Diversity, Multiculturalism shunted aside in Councils CBD “Quick Win”
Wellington City Council’s scheme to turn the capital’s restaurant and entertainment district into a car-free zone was sprung on business proprietors there in the middle of the Covid–19 series of alerts.
Traders in the Courtenay Place district have united under their SOS (save our street) banner and are stating bluntly that the car ban will put them out of business.
Businesses in the area now believe that the council’s ambition to implement the scheme so rapidly meant that the time was similarly compressed for the multi-racial restaurant proprietors to learn about it.
The restaurant and entertainment district proprietors speak more than a dozen different homeland languages.
Council notification pamphlets were stuffed under doors. With English prevailing as only a second language many proprietors failed to understand the implications of the car-free scheme. Call-back numbers were overloaded and again lack of English was a problem.
The car-free inner city leg of which the Courtenay Place entertainment district is part is cited by the council as the “quick win” segment of the wider Lets Get Wellington Moving scheme.
Proprietors there say that comprehending the council’s officialese was a problem, as in the instance of the true meaning of “re-purposed” side streets.
These are exactly the streets that the traders require for re-supplying them and which thus need vehicular access. Especially if the frontage is to be turned into a mall.
A number of the traders in this district recall what happened the last time a car-free zone was proclaimed in the area.
This was the Manners Street mall. It was subsequently restored as a thoroughfare.
But not before the department store James Smiths went out of business in the aftermath of the mall installation.
LGWM is a joint venture between Wellington City Council, Greater Wellington Regional Council, and the New Zealand Transport Agency.
Businesses in the area believe that the car-free scheme for the capital’s downtown commercial artery and thus the “quick win” proclamation had much to do with an official survey centred on interest groups such as cycling clubs.
Wellington City Council and the Wellington Regional Council are both territorial local authorities that declared a “Climate Emergency.”
Traders believe that the sponsors of the car-free scheme were and still are determined to identify a problem that does not in fact exist—congestion.
They point out that the streets and the pavements are as busy as they should be in a capital city CBD.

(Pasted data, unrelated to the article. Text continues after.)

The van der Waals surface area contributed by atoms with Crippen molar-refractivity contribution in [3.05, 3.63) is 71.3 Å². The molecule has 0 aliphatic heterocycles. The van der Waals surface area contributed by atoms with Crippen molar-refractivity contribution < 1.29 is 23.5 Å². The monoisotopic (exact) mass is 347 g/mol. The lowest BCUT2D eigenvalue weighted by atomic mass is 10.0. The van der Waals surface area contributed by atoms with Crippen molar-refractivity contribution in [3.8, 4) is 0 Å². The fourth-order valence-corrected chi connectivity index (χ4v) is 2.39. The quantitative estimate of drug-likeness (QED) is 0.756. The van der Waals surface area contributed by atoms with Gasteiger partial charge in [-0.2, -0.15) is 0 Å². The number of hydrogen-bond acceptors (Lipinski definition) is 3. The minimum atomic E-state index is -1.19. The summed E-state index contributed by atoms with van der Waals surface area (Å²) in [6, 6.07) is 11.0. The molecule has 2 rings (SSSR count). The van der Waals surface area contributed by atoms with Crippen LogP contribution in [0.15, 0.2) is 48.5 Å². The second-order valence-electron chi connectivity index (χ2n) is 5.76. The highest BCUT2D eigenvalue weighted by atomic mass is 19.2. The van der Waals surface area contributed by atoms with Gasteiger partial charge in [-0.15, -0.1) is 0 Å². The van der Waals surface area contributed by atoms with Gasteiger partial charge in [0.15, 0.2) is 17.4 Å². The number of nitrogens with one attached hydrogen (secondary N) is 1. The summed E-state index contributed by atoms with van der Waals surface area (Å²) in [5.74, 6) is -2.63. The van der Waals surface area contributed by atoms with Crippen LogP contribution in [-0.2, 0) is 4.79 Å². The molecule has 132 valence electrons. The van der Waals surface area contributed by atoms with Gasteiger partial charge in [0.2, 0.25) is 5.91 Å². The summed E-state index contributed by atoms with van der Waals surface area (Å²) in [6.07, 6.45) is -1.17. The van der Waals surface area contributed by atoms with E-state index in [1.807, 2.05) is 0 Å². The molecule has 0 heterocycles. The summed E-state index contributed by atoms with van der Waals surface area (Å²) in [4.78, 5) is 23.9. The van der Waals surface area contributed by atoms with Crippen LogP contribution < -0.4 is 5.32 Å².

They believe that the real constant congestion will come when vehicles are unable to transit the CBD main routes and instead have to thread their way through residential streets.
They cite as the major existing problem the back- ups caused by the bottleneck centred on the Basin Reserve and which continues to intensify following the blocking at the planning stage of an engineering solution in the form of the second Mt Victoria tunnel.
Promoters of the Lets Get Wellington Moving scheme claim it is all about moving more people with fewer vehicles.
SOS claims though that a large number of bus stops will vanish in the overall car purge.
This in turn will compound an access problem caused by the elimination of 100s of car parks along the main commercial artery, along with the disappearance of parking in the “re-purposed” side streets.
SOS believes that omitted from all this is the existence of the Courtenay Place entertainment district as a virtual 24 hour trading zone which by definition smooths out peak time congestion incurred by the capital’s eight hour office working day.
Faced now with the reality as opposed to the abstract concept of diversity, inclusion, multiculturalism the Wellington City Council will now have to adjust to the procedures applied in other multi racial cities when abrupt, radical town planning change is imminent.
Interpreters will have to be engaged and the council itself assured that all the business proprietors in the entertainment and restaurant district understand what is about to take place.
The random stuffing of pamphlets through doors and entranceways is one indicator how the practical application of multicultural administration now needs to be embedded in the Wellington City Council, in place of its much-publicised and vaunted theoretical emphasis on social equity.
Without being hampered by the need to translate the Wellington City Council’s information hand-outs the Wellington Chamber of Commerce meanwhile is similarly mobilising its members over the car-free zone scheduled for the other end of the commercial route which is the capital’s shopping boulevard stretch sometimes known as the Golden Mile.
In total this route scheduled to be purged of cars is a clearly-defined 2.3 kilometre arterial serpentine stretch of the inner city starting at the gates of Parliament adjacent to Lambton Quay, running up Lower Willis Street, and through the entertainment district of Courtenay Place, ending at the Embassy Theatre, famed for its association with Sir Peter Jackson’s Hobbit saga. .
One contention is that the pedestrian pavements along the 2.3 kilometre route are already as wide if not wider than those of the Ginza, Fifth Avenue, or Oxford Street
The inner Wellington car-free conversion is one part of the Let’s Get Wellington Moving programme budgeted at $6.4 billion which extends from the Ngauranga Gorge in the north to Miramar in the south.